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25 Apr, 2022 11:57

US and Australia spreading fake news – Beijing

Beijing has dismissed claims that it is going to set up a military base in the Solomon Islands
US and Australia spreading fake news – Beijing

Beijing has dismissed as “fake news” allegations made earlier by Canberra and Washington that China is intending to set up a military base in the Solomon Islands.

At a press conference on Monday, the Chinese Foreign Ministry spokesperson, Wang Wenbin, insisted that the “so-called Chinese military base in the Solomon Islands is completely fake news made up by a few people with ulterior motives.” The diplomat also pointed out that cooperation between the two nations was “based on the principles of mutual equality, mutual benefit and win-win results.

Wenbin called out Washington’s hypocrisy, saying that the US was among the loudest voices expressing concern over China’s alleged plans to set up a base in Oceania, while itself having “nearly 800 military bases in more than 80 countries.

The Chinese official went on to remind Washington that the Solomon Islands is an “independent sovereign country, not the ‘backyard’ of the United States and Australia.

Last Tuesday, China announced that State Councilor Wang Yi and Solomon Islands Foreign Minister Jeremiah Manele had signed a security pact between the two nations.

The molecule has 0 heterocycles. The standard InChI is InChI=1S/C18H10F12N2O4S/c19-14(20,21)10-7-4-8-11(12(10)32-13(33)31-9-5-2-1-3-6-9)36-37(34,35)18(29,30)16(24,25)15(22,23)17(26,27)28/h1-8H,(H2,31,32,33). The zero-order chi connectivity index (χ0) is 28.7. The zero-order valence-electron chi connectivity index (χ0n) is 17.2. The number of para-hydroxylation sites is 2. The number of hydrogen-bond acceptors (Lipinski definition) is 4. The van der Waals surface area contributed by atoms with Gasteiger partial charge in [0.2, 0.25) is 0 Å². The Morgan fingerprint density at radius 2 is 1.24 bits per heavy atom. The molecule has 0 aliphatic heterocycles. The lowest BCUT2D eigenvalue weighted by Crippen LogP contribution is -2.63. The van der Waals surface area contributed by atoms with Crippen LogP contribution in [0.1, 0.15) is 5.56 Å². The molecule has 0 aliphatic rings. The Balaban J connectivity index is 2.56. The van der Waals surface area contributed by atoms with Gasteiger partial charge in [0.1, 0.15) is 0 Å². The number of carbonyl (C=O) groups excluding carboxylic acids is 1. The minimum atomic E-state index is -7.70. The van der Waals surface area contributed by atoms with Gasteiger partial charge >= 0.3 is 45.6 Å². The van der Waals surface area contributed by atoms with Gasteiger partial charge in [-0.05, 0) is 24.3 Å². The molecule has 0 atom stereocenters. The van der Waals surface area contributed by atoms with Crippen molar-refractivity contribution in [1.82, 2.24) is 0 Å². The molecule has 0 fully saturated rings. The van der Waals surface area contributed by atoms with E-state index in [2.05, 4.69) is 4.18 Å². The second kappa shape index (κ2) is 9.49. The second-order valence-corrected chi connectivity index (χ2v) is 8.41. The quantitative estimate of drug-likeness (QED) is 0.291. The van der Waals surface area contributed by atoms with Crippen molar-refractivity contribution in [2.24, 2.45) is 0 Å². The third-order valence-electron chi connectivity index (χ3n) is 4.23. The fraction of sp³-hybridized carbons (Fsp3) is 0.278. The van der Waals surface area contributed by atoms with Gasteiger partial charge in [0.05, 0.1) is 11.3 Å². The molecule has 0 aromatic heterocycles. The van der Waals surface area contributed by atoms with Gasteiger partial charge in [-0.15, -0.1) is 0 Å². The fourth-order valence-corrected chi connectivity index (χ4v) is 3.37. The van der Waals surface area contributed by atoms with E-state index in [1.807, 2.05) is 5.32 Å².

The US was quick to express concern. The White House National Security Council’s spokesperson claimed that the signing followed a “pattern of China offering shadowy, vague deals with little regional consultation in fishing, resource management, development assistance and now security practices.

Several days later, the White House revealed that the American delegation to the Solomon Islands had warned the nation’s leadership that the US would “respond accordingly” should Chinese military installations appear in the country.

Canberra has also made it clear that such a military base, which would be some 2,000km (1,200 miles) from Australia’s shores, would represent a “red line.

Meanwhile, Solomon Islands Prime Minister Manasseh Sogavare insisted that the deal was necessary to beef up security and was “guided by our national interests.” He stated last week that the agreement does not allow China to set up a military base on the islands.